David Hopps is the UK editor of ESPNcricinfo @davidkhopps
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Anderson had already played 20 Tests by the time England arrived in Wellington, but this was a watershed moment as the dropping of Matthew Hoggard and Steve Harmison pronounced that England had moved on from their victorious 2005 Ashes attack. Anderson, teaming up with Stuart Broad in only his second Test, took five wickets in the first innings, befuddling Matthew Bell, Jamie How and Mathew Sinclair with natural outswing as New Zealand soon slipped to 31 for 3. Anderson and Broad would be stood together in three straight Ashes triumphs on a journey to the top of the Test rankings.
No Test venue has bestowed favours upon Anderson more enthusiastically than Trent Bridge, a haven for swing bowlers. In eight matches in Nottingham, he has taken 53 wickets at 19.24 apiece and the ground has played host to both his 10-wicket hauls and six of his 16 five-fors. The New Zealanders succumbed to him swiftly. He had six wickets by the close of the second day and responded with a bashful acknowledgment of the crowd and a diffident media conference. A seventh wicket followed before a fleeting hoper of all 10 slipped away.
Trent Bridge again - and one of his most devastating displays in what was to become a shaming Pakistan tour under the captaincy of Salman Butt. Pakistan were hustled out for 182 and 80, their second innings flirting dangerously with their lowest score in Test history. Anderson completed a 354-run win with 6 for 17 in the second innings, curving the ball both ways with consummate skill as he took his first 10-wicket haul and recorded the best match analysis by an England bowler for six years.
Australia has always been a demanding tour for Anderson, who could make the garrulous Duke ball talk at will, but who often found the Kookaburra as taciturn as they come. He has known the pain of two Ashes whitewashes Down Under, but in 2010-11, his 24 wickets made up a resolute contribution to England's series win. By now he was approaching his peak, his artistry backed up by greater resilience and a shrewd tactical brain. If he was at his most challenging on a cloudy first day in Melbourne, where England retained the Ashes, it was in the final Test at the SCG where the Ashes were won and he finally won the respect of the Australian public.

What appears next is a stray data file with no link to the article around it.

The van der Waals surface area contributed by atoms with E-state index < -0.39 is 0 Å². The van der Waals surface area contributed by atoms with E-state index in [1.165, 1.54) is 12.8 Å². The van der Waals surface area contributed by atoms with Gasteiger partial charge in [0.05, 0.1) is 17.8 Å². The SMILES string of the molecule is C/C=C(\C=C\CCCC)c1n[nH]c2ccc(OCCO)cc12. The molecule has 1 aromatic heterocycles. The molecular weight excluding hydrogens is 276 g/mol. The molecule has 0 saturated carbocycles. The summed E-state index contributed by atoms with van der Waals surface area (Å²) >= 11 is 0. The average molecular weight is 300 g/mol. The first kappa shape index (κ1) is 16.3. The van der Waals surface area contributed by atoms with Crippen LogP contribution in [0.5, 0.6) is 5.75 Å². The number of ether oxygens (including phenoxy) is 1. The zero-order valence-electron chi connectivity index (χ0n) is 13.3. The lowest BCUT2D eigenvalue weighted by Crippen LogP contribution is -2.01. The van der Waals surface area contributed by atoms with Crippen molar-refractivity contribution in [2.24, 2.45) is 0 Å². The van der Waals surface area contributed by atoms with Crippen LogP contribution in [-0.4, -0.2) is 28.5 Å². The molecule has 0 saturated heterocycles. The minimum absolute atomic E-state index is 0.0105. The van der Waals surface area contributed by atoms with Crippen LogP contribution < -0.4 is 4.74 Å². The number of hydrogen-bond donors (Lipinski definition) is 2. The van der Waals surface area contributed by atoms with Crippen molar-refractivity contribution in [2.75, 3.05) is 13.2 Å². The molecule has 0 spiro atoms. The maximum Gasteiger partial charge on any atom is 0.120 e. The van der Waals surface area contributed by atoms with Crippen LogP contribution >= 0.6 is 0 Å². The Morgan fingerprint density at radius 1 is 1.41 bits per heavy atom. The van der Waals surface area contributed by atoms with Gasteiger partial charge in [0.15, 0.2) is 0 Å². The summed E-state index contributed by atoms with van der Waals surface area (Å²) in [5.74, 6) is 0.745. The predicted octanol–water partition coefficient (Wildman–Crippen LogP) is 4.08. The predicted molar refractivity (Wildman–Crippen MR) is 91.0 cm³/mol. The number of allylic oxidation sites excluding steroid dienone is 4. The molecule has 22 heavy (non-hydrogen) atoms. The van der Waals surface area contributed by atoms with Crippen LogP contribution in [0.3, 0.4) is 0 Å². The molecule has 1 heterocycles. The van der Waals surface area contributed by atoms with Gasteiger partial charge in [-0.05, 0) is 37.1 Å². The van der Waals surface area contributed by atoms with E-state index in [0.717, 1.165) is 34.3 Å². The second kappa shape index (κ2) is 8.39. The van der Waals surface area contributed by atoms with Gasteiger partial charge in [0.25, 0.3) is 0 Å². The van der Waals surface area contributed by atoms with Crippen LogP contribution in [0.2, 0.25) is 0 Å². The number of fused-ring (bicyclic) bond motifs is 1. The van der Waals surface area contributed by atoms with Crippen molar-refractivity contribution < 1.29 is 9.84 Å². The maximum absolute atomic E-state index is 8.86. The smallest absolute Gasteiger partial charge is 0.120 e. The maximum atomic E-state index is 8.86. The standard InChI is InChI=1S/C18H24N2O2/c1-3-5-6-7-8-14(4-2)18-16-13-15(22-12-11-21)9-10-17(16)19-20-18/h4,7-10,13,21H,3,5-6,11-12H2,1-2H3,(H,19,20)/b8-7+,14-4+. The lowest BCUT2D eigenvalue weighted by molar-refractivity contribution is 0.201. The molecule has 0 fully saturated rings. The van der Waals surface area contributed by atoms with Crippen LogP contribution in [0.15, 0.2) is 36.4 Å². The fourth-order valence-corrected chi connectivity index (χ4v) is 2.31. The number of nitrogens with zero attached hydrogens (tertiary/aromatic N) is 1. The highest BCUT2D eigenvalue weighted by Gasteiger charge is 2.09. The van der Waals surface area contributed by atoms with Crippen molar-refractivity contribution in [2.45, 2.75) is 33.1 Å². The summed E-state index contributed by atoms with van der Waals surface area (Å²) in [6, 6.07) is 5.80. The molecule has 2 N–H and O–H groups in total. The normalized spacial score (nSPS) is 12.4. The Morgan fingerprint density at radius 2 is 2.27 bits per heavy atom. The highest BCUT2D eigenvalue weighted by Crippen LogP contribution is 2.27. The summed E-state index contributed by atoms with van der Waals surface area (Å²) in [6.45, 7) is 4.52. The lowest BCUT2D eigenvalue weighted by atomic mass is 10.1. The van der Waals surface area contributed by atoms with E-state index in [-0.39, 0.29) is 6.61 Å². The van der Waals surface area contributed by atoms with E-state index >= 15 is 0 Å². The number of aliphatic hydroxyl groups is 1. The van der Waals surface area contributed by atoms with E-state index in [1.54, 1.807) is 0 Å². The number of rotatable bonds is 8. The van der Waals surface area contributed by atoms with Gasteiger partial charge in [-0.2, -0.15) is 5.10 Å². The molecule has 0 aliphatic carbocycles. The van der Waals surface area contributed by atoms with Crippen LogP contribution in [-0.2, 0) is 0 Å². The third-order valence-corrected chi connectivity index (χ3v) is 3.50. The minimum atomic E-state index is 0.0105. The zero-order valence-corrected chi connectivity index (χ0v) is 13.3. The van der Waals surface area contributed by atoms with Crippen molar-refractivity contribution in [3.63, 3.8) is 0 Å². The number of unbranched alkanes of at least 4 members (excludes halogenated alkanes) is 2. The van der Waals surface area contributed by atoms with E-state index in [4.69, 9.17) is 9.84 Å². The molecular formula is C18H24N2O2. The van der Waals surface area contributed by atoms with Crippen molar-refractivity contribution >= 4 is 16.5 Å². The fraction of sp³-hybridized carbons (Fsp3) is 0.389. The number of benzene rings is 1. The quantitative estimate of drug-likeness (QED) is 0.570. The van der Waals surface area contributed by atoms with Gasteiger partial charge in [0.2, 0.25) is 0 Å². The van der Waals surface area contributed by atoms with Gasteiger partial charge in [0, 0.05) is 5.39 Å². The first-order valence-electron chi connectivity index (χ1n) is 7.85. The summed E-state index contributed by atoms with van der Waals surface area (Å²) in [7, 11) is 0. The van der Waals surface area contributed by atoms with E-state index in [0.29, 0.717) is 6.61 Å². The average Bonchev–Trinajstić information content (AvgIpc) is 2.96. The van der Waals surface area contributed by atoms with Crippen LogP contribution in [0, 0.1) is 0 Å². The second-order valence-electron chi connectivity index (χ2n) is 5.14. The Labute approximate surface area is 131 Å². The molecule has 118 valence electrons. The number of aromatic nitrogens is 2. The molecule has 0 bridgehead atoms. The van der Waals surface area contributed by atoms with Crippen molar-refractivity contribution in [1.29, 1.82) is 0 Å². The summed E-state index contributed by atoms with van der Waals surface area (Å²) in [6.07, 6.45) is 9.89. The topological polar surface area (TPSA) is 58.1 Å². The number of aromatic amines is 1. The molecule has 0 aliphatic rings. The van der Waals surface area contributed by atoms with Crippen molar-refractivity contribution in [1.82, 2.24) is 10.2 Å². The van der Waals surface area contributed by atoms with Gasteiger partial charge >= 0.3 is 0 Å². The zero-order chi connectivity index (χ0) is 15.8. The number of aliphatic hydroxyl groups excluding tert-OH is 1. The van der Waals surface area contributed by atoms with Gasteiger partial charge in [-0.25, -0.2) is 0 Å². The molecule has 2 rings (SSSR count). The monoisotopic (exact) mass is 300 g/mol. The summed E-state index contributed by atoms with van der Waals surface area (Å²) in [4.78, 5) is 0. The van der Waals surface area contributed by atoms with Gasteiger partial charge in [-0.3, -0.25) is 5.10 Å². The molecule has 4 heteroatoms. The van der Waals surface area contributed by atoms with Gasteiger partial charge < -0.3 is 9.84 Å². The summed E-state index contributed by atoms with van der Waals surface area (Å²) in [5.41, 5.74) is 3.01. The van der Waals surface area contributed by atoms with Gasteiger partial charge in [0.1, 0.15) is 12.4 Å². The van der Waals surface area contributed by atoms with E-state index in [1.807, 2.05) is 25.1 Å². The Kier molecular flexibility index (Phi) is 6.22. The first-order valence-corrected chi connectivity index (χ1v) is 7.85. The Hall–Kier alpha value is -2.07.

Anderson's Test record in England is markedly superior to that overseas, with as much as 10 runs a wicket difference. There was precious little in his favour at Eden Gardens, apart from supreme skill and will. He had been a bit-part player in Mumbai as Graeme Swann and Monty Panesar paired up for one of the greatest spin-bowling displays in England's history, but in this third Test, he summoned all his knowledge and persistence, drew comfort from occasional hints of reverse swing, and ensured that Alastair Cook's side moved closer to a first series win in India for 27 years. Sachin Tendulkar and Virat Kohli were among his first-innings victims.
Surely the defining Test of Anderson's career and, appropriately, in Nottingham. Who can forget Trent Bridge 2013? This was one of the greatest Tests of modern times: Ashton Agar's 98 as a 19-year-old debutant; the first of Ian Bell's third hundreds in the series as he put the back-cut back in vogue again; and Broad's brazen choice to stand his ground after an edge had bounced off the keeper's gloves to first slip. Anderson's gruelling 13-over spell before lunch on the final day brought 3 for 29 and put England on the brink of victory but Brad Haddin added 65 with James Pattinson for the last wicket and, as Australia got within 15, Anderson, almost cruelly, was bowling again. Haddin inside-edged to Matt Prior, what umpire Aleem Dar did not spot, DRS uncovered and Anderson briefly forgot his exhaustion to lead a jubilant charge around the outfield.